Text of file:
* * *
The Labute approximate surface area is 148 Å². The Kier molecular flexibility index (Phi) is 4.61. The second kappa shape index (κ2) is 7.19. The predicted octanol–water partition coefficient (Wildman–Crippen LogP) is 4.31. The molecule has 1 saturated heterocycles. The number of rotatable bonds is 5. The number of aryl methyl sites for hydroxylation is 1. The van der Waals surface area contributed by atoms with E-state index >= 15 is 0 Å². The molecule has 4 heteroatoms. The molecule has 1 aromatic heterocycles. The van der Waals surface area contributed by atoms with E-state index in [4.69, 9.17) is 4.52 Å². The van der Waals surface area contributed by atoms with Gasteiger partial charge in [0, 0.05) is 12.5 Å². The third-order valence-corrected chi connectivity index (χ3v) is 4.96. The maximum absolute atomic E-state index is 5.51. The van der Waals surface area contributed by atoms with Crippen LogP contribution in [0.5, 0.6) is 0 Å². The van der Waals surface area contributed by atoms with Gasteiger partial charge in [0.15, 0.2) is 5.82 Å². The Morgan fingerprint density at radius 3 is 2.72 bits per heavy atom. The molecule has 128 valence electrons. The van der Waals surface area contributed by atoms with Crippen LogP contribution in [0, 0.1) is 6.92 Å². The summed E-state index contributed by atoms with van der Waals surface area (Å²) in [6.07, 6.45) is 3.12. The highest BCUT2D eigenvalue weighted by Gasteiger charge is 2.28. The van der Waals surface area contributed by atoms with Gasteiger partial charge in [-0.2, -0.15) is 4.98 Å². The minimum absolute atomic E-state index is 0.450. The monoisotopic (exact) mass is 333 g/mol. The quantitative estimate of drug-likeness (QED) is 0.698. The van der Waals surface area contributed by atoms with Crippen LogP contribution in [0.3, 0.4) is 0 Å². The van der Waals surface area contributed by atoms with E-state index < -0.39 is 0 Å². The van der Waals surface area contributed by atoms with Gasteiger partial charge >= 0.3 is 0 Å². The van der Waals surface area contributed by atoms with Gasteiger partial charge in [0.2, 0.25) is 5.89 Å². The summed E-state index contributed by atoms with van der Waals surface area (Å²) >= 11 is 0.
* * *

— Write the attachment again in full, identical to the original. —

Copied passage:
The Labute approximate surface area is 148 Å². The Kier molecular flexibility index (Phi) is 4.61. The second kappa shape index (κ2) is 7.19. The predicted octanol–water partition coefficient (Wildman–Crippen LogP) is 4.31. The molecule has 1 saturated heterocycles. The number of rotatable bonds is 5. The number of aryl methyl sites for hydroxylation is 1. The van der Waals surface area contributed by atoms with E-state index >= 15 is 0 Å². The molecule has 4 heteroatoms. The molecule has 1 aromatic heterocycles. The van der Waals surface area contributed by atoms with E-state index in [4.69, 9.17) is 4.52 Å². The van der Waals surface area contributed by atoms with Gasteiger partial charge in [0, 0.05) is 12.5 Å². The third-order valence-corrected chi connectivity index (χ3v) is 4.96. The maximum absolute atomic E-state index is 5.51. The van der Waals surface area contributed by atoms with Crippen LogP contribution in [0.5, 0.6) is 0 Å². The van der Waals surface area contributed by atoms with Gasteiger partial charge in [0.15, 0.2) is 5.82 Å². The Morgan fingerprint density at radius 3 is 2.72 bits per heavy atom. The molecule has 128 valence electrons. The van der Waals surface area contributed by atoms with Crippen LogP contribution in [0, 0.1) is 6.92 Å². The summed E-state index contributed by atoms with van der Waals surface area (Å²) in [6.07, 6.45) is 3.12. The highest BCUT2D eigenvalue weighted by Gasteiger charge is 2.28. The van der Waals surface area contributed by atoms with Gasteiger partial charge in [-0.2, -0.15) is 4.98 Å². The minimum absolute atomic E-state index is 0.450. The monoisotopic (exact) mass is 333 g/mol. The quantitative estimate of drug-likeness (QED) is 0.698. The van der Waals surface area contributed by atoms with Crippen LogP contribution in [0.3, 0.4) is 0 Å². The van der Waals surface area contributed by atoms with E-state index < -0.39 is 0 Å². The van der Waals surface area contributed by atoms with Gasteiger partial charge >= 0.3 is 0 Å². The van der Waals surface area contributed by atoms with Gasteiger partial charge in [0.2, 0.25) is 5.89 Å². The summed E-state index contributed by atoms with van der Waals surface area (Å²) >= 11 is 0.